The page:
With China's Economic Prospects Sound, the Focus Shifts to Structural Issues, According to the World Bank

November 3, 2010

BEIJING, November 3, 2010 - China’s growth has moderated somewhat to a still healthy pace, with a shifting composition, according to the World Bank’s latest China Quarterly Update released today. 


The Update, a regular assessment of China’s economy, finds that GDP growth declined from 10.6 percent in the first half to a still surprisingly strong 9.6 percent (year on year) in the third quarter. The domestic economy cooled as the stimulus impact is fading out and the monetary stance is being normalized. Growth of investment and urban consumption has decelerated, and so has that of imports. Meanwhile, with exports strong, net external trade has contributed significantly to (yoy) growth and the external surplus is rising again.


The Update notes that, despite an expected deceleration, global growth prospects are fairly favorable due to emerging market strength. However, risks remain, including a weaker outlook in high income countries. Global price pressures remain contained by spare capacity in many countries, but raw material prices have risen again and there are upward inflation risks internationally.


China’s own economic prospects remain sound, with risks both ways, according to the Update.  “Growth may ease a bit further as global growth decelerates and the macro stance is normalized but it remains supported by the traditional growth drivers and a robust labor market.” says Louis Kuijs, Senior Economist and main author of the Update. “We have edged up our GDP growth projection for 2010 to 10 percent after the third quarter data. We see growth at 8.7 percent in 2011 and easing somewhat further in the medium term.”


Pushed up by higher food prices, inflation may stay above the 3 percent target for a while. It is unlikely to escalate as core inflation remains in check. However, commodity prices may rise further while sustained high wage growth is unlikely but cannot be ruled out. Given the fundamental drivers of property prices, they are unlikely to be contained for long. On current trends and policies, the external surplus is on course to rise in 2011 and the medium term, in US dollar terms.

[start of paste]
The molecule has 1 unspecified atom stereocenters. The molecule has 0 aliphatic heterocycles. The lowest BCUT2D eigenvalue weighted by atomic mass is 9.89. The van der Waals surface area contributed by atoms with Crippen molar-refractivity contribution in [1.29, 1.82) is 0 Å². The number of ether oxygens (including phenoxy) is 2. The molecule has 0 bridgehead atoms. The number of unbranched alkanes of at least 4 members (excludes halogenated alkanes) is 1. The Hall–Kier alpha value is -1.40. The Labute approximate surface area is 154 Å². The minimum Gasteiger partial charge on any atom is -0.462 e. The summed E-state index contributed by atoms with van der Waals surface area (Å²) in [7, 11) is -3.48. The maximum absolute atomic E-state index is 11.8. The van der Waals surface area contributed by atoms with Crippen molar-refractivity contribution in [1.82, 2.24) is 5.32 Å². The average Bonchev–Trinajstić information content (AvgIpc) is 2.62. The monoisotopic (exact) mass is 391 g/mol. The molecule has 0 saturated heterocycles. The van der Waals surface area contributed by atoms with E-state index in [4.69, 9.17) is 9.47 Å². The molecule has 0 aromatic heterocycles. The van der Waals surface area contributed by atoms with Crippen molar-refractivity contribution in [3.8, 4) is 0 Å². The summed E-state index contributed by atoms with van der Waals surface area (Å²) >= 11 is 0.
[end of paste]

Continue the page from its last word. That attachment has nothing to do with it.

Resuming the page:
“Further normalization of the macroeconomic stance is needed to guard against macro risks.” says Ardo Hansson, Lead Economist for China. “The key concerns are asset price increases, strained local finances and nonperforming loans, while inflation risks cannot be ruled out. Importantly, two way risks call for policy flexibility.”


The authorities are broadly on track to normalize the overall monetary stance and meet the 2010 quantitative targets. They have also started to raise interest rates, although interest rates will need to increase further. International liquidity poses challenges to monetary policy, but these should be more manageable in China than in some other emerging markets. Nonetheless, measures can be taken to enhance protection against unwanted capital flows.


The preparations for the 12th Five-Year Plan (2011-2015) call for focus on structural issues and reforms, according to the Update. Changing the growth pattern is rightly a key target. The need to rebalance to more domestic demand led, service sector oriented growth seems stronger now than 5 years ago, in part because the international environment is less favorable. Rebalancing will not happen by itself-it will require significant policy adjustment.


This Update also discusses policies that would help boost private sector development, focusing on opening up sectors and reducing entry barriers, addressing investment climate constraints, and supporting research and development and innovation by the private sector. Further progress in energy conservation and development of renewable energy sources calls for further rebalancing the pattern of growth, energy pricing reforms, greater reliance on market-based mechanisms, and accelerated development and diffusion of new energy technologies.

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